Patients and methods

Three male patients at the VA Boston Healthcare System (VABHS) with lower gastrointestinal bleeding from endoscopically confirmed chronic radiation proctitis were selected for this case report. After standard polyethylene glycol colonic lavage, RFA was performed in the outpatient endoscopy unit using the Halo90 system (BarRx Medical Inc. Sunnyvale, CA). A single use Halo90 electrode catheter was fit on the distal end of a standard flexible endoscope. Three-hundred watts of energy per application at 10 J/cm2 was delivered to areas of bleeding at the distal rectum. This dosage has been demonstrated to be effective in treating Barrett's esophagus without generating submucosal injury [Dunkin et al. 2006; Ganz et al. 2004]. White light video endoscopy and narrow band imaging (NBI) using the Evis Extra II high definition system (Olympus America, Center Valley, PA), and endoscopic optical coherence tomography (EOCT) [Tearney et al. 1997] was performed pretreatment and at follow-up endoscopies. Two different EOCT systems, one standard speed [Chen et al. 2008] and one high-speed [Adler et al. 2009; Adler et al. 2007], were employed to obtain cross-sectional images of colon architectural morphology. The high-speed system [Adler et al. 2007] was available for some patients, and enabled EOCT imaging over larger fields of view with higher frame rates. Imaging was performed by inserting a thin fiber-optic imaging probe down the working channel of the video endoscope.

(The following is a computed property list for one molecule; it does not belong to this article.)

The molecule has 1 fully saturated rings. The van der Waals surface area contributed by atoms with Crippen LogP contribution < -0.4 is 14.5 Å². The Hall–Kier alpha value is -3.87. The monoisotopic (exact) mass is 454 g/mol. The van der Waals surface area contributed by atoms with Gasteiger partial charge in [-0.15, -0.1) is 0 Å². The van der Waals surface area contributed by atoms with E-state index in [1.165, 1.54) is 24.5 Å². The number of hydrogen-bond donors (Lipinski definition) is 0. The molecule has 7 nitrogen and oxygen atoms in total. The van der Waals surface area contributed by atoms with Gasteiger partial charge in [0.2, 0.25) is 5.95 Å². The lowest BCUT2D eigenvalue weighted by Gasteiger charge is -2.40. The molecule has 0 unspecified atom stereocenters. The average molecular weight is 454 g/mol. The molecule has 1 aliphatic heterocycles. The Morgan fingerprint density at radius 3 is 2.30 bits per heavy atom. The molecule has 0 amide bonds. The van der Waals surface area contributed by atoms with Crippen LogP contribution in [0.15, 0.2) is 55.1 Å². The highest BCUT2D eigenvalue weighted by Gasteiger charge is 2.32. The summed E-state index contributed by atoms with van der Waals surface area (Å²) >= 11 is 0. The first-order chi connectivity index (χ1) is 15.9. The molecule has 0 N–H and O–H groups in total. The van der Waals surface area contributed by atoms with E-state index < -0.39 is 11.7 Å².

The EOCT imaging protocol was approved by the Internal Review Boards at VABHS and the Harvard Medical School, and by the Committee on the Use of Humans as Experimental Subjects at MIT. Informed consent was obtained for each EOCT imaging session.

Results

Case 1

A 68-year-old man with a history of prostate cancer status post prostatectomy and radiation therapy (total dose 70.2 Gy) 3 years ago presented with rectal bleeding from chronic radiation proctitis. The patient underwent flexible sigmoidoscopy with APC, but returned to ER 3 days later with continuous and worsened bleeding. Repeat flexible sigmoidoscopy revealed persistent bleeding from multiple ulcerations at sites of prior APC (Figures 1a and and1b).1b). On EOCT, ectatic blood vessels measuring approximately 50 mm in diameter were identified as hyperscattering structures that cast a hypointense shadow underneath. Circumferential RFA was performed over areas of bleeding just proximal to the dentate line in the distal rectum with successful hemostasis. Flexible sigmoidoscopy was performed 2 months later and squamous epithelium was found at the site of prior RFA, extending approximately 1cm from the dentate line (Figures 1c and and1d).1d). A second session of RFA was performed to ablate remaining ectatic vessels. The patient did not experience rebleeding afterward. Follow-up endoscopies with EOCT were performed at 8, 12 and 14 months. The neosquamous epithelium was clearly seen 14 months after the initial RFA treatment (Figures 1e and and1f). 1f). The RFA procedures were tolerated well and there have been no complications including strictures or ulcerations in the 17 months since the last treatment.

Figure 1.
Endoscopic and EOCT images acquired for Case 1 pre-RFA treatment and 2 and 12 months post-RFA treatment. Ectatic vessels (V) due to radiation proctitis and ulcerations (U) due to APC 3 days earlier ...

Case 2